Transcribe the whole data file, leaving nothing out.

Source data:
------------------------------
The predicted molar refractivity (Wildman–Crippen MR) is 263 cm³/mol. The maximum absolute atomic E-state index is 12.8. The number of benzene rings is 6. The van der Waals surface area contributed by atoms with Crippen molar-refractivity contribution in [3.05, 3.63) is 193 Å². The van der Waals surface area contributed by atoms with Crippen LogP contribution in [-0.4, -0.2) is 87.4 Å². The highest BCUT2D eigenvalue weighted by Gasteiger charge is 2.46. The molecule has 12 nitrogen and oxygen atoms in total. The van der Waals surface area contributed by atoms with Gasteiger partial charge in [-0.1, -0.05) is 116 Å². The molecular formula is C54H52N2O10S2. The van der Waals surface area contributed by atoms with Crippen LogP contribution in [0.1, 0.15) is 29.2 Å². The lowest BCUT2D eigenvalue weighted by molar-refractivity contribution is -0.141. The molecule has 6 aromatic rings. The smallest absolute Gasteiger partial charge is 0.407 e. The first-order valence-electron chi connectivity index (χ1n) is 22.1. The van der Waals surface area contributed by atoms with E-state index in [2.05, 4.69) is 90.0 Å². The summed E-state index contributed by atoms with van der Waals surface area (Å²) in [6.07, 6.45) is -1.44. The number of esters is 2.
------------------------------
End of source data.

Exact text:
The predicted molar refractivity (Wildman–Crippen MR) is 263 cm³/mol. The maximum absolute atomic E-state index is 12.8. The number of benzene rings is 6. The van der Waals surface area contributed by atoms with Crippen molar-refractivity contribution in [3.05, 3.63) is 193 Å². The van der Waals surface area contributed by atoms with Crippen LogP contribution in [-0.4, -0.2) is 87.4 Å². The highest BCUT2D eigenvalue weighted by Gasteiger charge is 2.46. The molecule has 12 nitrogen and oxygen atoms in total. The van der Waals surface area contributed by atoms with Gasteiger partial charge in [-0.1, -0.05) is 116 Å². The molecular formula is C54H52N2O10S2. The van der Waals surface area contributed by atoms with Crippen LogP contribution in [0.1, 0.15) is 29.2 Å². The lowest BCUT2D eigenvalue weighted by molar-refractivity contribution is -0.141. The molecule has 6 aromatic rings. The smallest absolute Gasteiger partial charge is 0.407 e. The first-order valence-electron chi connectivity index (χ1n) is 22.1. The van der Waals surface area contributed by atoms with E-state index in [2.05, 4.69) is 90.0 Å². The summed E-state index contributed by atoms with van der Waals surface area (Å²) in [6.07, 6.45) is -1.44. The number of esters is 2.